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Interview

Gabrielle Dennis: A Back Stage Exclusive

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Gabrielle Dennis: A Back Stage Exclusive
"I consider myself a hustla," says Gabrielle Dennis, and she is in the very best sense of the word.

After graduating from Howard University, Gabrielle moved to Hollywood and landed her first job within a month.  She's followed it up with standout roles on Showtime's "The Underground" with Damon Wayans, and on CW's "The Game." She's currently playing the role of Denise Roy, the controlling girlfriend of the star running-back in Spike TV's outrageous new series "Blue Mountain State."

Gabrielle exhibits a natural confidence in person, peppering her conversation with dazzling array of wry and witty remarks.

Chosen as this week's Girl2Watch, Paula will be featured in a series or articles, fun facts, and social media tweets through this week for subscribers of Girl2Watch.com.

Actor2Watch: What was your first real break as an actor?

Gabrielle Dennis: It might've been "A Rage in Harlem" with Gregory Hines. I had a scene with him and it was so fun. It was shot right around the corner from my high school, and I thought it was the coolest thing on Earth.

And then the movie came out and they cut my lines. So I'm just standing there looking at him and he's talking to me, but I say nothing. But that was my first break.

A2W: Can you tell us about your worst audition moment?

GD: There's one, I blocked so much of it out of my memory. I don't even know what it was for. And this is when I learned how important it is to be even earlier than you expect, because I was always taught being on time is late and being five minutes early is on time kind of thing.

But there are some places you've never been before, like a studio lot, and you need all this extra time to park.

So by the time I got in the room, literally they were ready for me. So I go in and I just blanked halfway through, because I fluttered on a word and then that was what was in my head. I was talking, but I wasn't acting, and I was like, "I'm sorry" I had to stop. I was like, "I don't even know what I'm saying right now." And they were like, "Would you like to go again?" I said, "Not really, because I'm just not focused today."

It was so frustrating for me. Not that I'm a perfectionist, but you feel like something that you're so passionate about, that you allowed yourself to not be focused in the moment. I'm a big believer that luck is when preparation meets opportunity, and that moment I wasn't too lucky, because I wasn't getting that job because I wasn't prepared for it.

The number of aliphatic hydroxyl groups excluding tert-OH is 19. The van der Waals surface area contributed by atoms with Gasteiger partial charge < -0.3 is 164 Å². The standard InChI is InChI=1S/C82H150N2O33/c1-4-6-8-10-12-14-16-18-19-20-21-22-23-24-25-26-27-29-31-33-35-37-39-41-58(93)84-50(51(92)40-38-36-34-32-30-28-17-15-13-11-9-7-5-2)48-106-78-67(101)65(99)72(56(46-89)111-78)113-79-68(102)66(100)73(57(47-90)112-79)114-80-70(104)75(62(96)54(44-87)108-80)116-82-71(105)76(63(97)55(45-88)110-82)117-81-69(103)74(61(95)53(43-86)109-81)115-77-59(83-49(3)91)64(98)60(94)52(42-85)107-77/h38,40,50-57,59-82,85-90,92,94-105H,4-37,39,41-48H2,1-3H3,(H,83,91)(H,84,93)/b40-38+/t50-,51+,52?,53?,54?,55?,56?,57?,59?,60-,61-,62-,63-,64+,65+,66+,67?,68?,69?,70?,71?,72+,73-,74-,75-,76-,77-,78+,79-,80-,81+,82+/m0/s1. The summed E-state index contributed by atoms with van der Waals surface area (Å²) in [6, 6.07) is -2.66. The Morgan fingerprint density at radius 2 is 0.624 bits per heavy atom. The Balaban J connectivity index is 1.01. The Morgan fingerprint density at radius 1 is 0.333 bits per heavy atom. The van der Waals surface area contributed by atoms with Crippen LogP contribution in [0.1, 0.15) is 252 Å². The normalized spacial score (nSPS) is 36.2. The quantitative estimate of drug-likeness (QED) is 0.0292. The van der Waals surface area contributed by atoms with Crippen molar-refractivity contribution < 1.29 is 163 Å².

A2W: What kind of training did you get, and who do you study with?

GD: I went to performing arts high school in fourth grade. I did a lot of music theatre. Dance was mainly my background. In college, I minored in theatre. Vera Katz was my favorite instructor back in college. She's helped study with people like Gwyn Whitfield and things like that.

Currently I study with Tasha Smith. She's this big actress right now that's on the rise, and she's done a lot of Tyler Perry movies. That's the only class I've actually taken in L.A.,outside of casting director workshops, which I think are very helpful. Because learning how to act is one thing, but learning how to audition is a whole different thing.

Hearing from casting directors the dos and don'ts to do in a room and kind of getting their take is just such valuable information that you'll never get from a class, because an actor or a teacher is one thing and a casting director is someone completely different.

A2W: Do you have any tips for novices? Is there anything you wish someone told you when you first started out at acting?

GD: The hardest thing is finding out what your type is. So asking those questions, going to the casting director workshops and making sure your type and your picture match.

That was my note at the beginning. It was a mismatch. I'm trying to look a certain way and sell a certain kind of general, broad vision that I think Hollywood wants to see from a young African-American. But then, when I go in the room, if your comedy is your selling point and that's your niche, don't try to come in there with glamour shots because it doesn't sell you as who you are.

Just make sure you find your niche whatever it is. If you're the sexy, thin fatale, or if you're the girl next door, find your niche and make sure your headshots kind of conform to that. I spent way too much money on headshots!


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